Late last month, students from Swarthmore, Bryn Mawr, and Haverford Colleges held the Tri-Co's first annual Hackathon. The 48-hour event, held on Haverford's campus and open to teams from the three schools, challenged students to create web and mobile apps, products, and other unique technology.
Swarthmore's Computer Science Department had a particularly successful weekend at the event, with Swat students taking the top three prizes. Lucas Chen '16 took first prize, along with five Bryn Mawr teammates, for creating "TryLinGO," a location-based language learning android app. Maclyn Brandwein '17, Kendell Byrd '17, Richard Ngo '17, and Brionna Verse '17 took second prize with "WatchOut," an Android smart watch safety app. Rounding out the winners circle were Mallory Pitser '14, Melissa O'Connor '14, and Madison Garcia '14, who took third place with their application "IOU" that digitally tracks and reminds users of how much they owe their friends and vice versa. O'Connor and Pitser are also co-presidents of Swarthmore's Women in Computer Science club.
"It seemed like the perfect kind of hackathon for us, being close to Swat and limited to Tri-Co students who most likely had similar experience levels to us," says O'Connor, a computer science native from Rockaway, N.J.
Because this hackathon was limited to students from Swarthmore, Haverford, and Bryn Mawr, it took on a unique liberal arts flair. Although the event certainly highlighted the prowess of the respected colleges' computer science and engineering departments, it also accentuated the intersection of technology and the humanities and social sciences. This kind of atmosphere made the hackathon attractive to O'Connor.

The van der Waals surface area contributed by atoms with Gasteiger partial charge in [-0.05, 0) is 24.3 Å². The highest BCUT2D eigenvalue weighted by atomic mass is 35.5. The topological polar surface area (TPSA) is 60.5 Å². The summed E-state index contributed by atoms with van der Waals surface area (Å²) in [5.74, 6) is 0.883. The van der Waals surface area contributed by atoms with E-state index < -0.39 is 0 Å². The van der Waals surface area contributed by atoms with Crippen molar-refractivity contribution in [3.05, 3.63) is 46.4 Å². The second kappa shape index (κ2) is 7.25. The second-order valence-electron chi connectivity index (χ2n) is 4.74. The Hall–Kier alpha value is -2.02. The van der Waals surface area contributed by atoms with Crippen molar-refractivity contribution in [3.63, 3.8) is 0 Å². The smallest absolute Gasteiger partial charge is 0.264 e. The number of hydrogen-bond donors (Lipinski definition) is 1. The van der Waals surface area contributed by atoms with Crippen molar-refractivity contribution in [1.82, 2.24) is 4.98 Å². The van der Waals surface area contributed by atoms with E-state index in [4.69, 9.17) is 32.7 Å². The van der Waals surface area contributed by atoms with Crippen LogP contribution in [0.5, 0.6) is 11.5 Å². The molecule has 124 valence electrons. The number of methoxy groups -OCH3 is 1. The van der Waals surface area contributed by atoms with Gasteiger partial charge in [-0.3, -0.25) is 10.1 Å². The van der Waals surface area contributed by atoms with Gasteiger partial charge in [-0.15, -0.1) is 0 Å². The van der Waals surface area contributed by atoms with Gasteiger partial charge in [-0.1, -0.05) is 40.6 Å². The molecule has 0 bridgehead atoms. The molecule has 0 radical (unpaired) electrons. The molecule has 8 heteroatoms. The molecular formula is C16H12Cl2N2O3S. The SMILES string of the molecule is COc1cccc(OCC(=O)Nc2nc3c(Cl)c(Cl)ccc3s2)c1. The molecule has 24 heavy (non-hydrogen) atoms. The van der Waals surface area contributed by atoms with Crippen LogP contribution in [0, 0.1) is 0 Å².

"It was nice to know that all the participants were connected on another level - attending a small, liberal arts college in Philadelphia - besides being interested in creating an awesome project," says O'Connor.
Indeed, the event was part of an effort to bring technology and experience to liberal arts schools that may not have the support of massive computer science or engineering schools. The hackathon also introduced participants to the Philadelphia tech scene. Haverford hosted a start-up night before the event where entrepreneurs like Cloudmine CEO Brendan McCorkle and MissionOG managing partner Drew Kese spoke.
From the day that she became a computer science major, O'Connor knew that it was the department for her. The combination of the welcoming professors and innovative students in a liberal arts atmosphere were the perfect match. For O'Connor and the other Swarthmore students who participated in the event, it was a validating experience.
"It was nice to see that all of the hard work and long hours that we put into our coursework could also be applied to a 'real life' project," she says.